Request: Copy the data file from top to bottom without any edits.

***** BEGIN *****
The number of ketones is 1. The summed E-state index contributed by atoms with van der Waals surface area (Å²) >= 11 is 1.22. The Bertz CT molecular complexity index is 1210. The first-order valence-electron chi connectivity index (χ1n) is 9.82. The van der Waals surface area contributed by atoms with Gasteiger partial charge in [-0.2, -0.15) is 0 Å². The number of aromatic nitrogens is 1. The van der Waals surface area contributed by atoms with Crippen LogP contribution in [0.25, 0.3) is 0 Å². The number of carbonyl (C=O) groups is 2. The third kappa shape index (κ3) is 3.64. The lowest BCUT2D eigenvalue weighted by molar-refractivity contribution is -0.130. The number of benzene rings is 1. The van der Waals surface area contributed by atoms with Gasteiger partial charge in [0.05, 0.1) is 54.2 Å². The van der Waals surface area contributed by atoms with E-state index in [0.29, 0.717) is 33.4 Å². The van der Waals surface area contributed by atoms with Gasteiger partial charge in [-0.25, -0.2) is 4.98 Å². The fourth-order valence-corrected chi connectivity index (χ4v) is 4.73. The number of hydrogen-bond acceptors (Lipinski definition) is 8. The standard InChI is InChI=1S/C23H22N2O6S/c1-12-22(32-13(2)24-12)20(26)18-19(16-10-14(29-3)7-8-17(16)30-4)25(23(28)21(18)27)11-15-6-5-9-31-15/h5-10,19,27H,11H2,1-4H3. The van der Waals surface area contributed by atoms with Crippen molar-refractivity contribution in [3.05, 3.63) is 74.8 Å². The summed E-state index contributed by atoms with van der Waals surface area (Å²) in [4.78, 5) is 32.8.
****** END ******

The number of ketones is 1. The summed E-state index contributed by atoms with van der Waals surface area (Å²) >= 11 is 1.22. The Bertz CT molecular complexity index is 1210. The first-order valence-electron chi connectivity index (χ1n) is 9.82. The van der Waals surface area contributed by atoms with Gasteiger partial charge in [-0.2, -0.15) is 0 Å². The number of aromatic nitrogens is 1. The van der Waals surface area contributed by atoms with Crippen LogP contribution in [0.25, 0.3) is 0 Å². The number of carbonyl (C=O) groups is 2. The third kappa shape index (κ3) is 3.64. The lowest BCUT2D eigenvalue weighted by molar-refractivity contribution is -0.130. The number of benzene rings is 1. The van der Waals surface area contributed by atoms with Gasteiger partial charge in [0.05, 0.1) is 54.2 Å². The van der Waals surface area contributed by atoms with E-state index in [0.29, 0.717) is 33.4 Å². The van der Waals surface area contributed by atoms with Gasteiger partial charge in [-0.25, -0.2) is 4.98 Å². The fourth-order valence-corrected chi connectivity index (χ4v) is 4.73. The number of hydrogen-bond acceptors (Lipinski definition) is 8. The standard InChI is InChI=1S/C23H22N2O6S/c1-12-22(32-13(2)24-12)20(26)18-19(16-10-14(29-3)7-8-17(16)30-4)25(23(28)21(18)27)11-15-6-5-9-31-15/h5-10,19,27H,11H2,1-4H3. The van der Waals surface area contributed by atoms with Crippen molar-refractivity contribution in [3.05, 3.63) is 74.8 Å². The summed E-state index contributed by atoms with van der Waals surface area (Å²) in [4.78, 5) is 32.8.